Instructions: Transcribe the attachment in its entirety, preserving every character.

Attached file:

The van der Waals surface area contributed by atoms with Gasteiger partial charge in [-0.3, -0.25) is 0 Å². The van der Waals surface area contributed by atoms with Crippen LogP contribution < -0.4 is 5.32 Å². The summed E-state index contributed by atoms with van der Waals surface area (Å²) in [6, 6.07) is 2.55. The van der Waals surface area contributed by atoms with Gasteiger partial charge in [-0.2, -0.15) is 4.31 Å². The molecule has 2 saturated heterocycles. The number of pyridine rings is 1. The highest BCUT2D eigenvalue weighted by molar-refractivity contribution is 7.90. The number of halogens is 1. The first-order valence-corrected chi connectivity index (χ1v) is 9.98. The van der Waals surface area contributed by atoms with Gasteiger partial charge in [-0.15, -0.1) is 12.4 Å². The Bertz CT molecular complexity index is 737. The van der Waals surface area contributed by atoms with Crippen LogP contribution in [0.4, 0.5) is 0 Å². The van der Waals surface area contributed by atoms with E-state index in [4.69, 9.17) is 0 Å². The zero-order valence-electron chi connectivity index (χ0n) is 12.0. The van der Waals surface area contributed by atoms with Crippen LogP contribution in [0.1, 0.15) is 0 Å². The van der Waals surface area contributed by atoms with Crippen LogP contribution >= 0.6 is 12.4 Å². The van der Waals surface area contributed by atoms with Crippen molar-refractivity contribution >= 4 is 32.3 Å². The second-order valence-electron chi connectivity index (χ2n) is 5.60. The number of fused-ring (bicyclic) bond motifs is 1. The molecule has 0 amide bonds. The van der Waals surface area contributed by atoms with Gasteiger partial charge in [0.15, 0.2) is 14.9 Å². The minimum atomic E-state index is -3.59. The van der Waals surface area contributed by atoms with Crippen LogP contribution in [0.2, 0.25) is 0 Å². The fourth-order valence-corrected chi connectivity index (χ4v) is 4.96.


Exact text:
The van der Waals surface area contributed by atoms with Gasteiger partial charge in [-0.3, -0.25) is 0 Å². The van der Waals surface area contributed by atoms with Crippen LogP contribution < -0.4 is 5.32 Å². The summed E-state index contributed by atoms with van der Waals surface area (Å²) in [6, 6.07) is 2.55. The van der Waals surface area contributed by atoms with Gasteiger partial charge in [-0.2, -0.15) is 4.31 Å². The molecule has 2 saturated heterocycles. The number of pyridine rings is 1. The highest BCUT2D eigenvalue weighted by molar-refractivity contribution is 7.90. The number of halogens is 1. The first-order valence-corrected chi connectivity index (χ1v) is 9.98. The van der Waals surface area contributed by atoms with Gasteiger partial charge in [-0.15, -0.1) is 12.4 Å². The Bertz CT molecular complexity index is 737. The van der Waals surface area contributed by atoms with Crippen LogP contribution in [0.4, 0.5) is 0 Å². The van der Waals surface area contributed by atoms with E-state index in [4.69, 9.17) is 0 Å². The zero-order valence-electron chi connectivity index (χ0n) is 12.0. The van der Waals surface area contributed by atoms with Crippen LogP contribution in [0.1, 0.15) is 0 Å². The van der Waals surface area contributed by atoms with Crippen LogP contribution >= 0.6 is 12.4 Å². The van der Waals surface area contributed by atoms with Crippen molar-refractivity contribution >= 4 is 32.3 Å². The second-order valence-electron chi connectivity index (χ2n) is 5.60. The number of fused-ring (bicyclic) bond motifs is 1. The molecule has 0 amide bonds. The van der Waals surface area contributed by atoms with Gasteiger partial charge in [0.15, 0.2) is 14.9 Å². The minimum atomic E-state index is -3.59. The van der Waals surface area contributed by atoms with Crippen LogP contribution in [0.2, 0.25) is 0 Å². The fourth-order valence-corrected chi connectivity index (χ4v) is 4.96.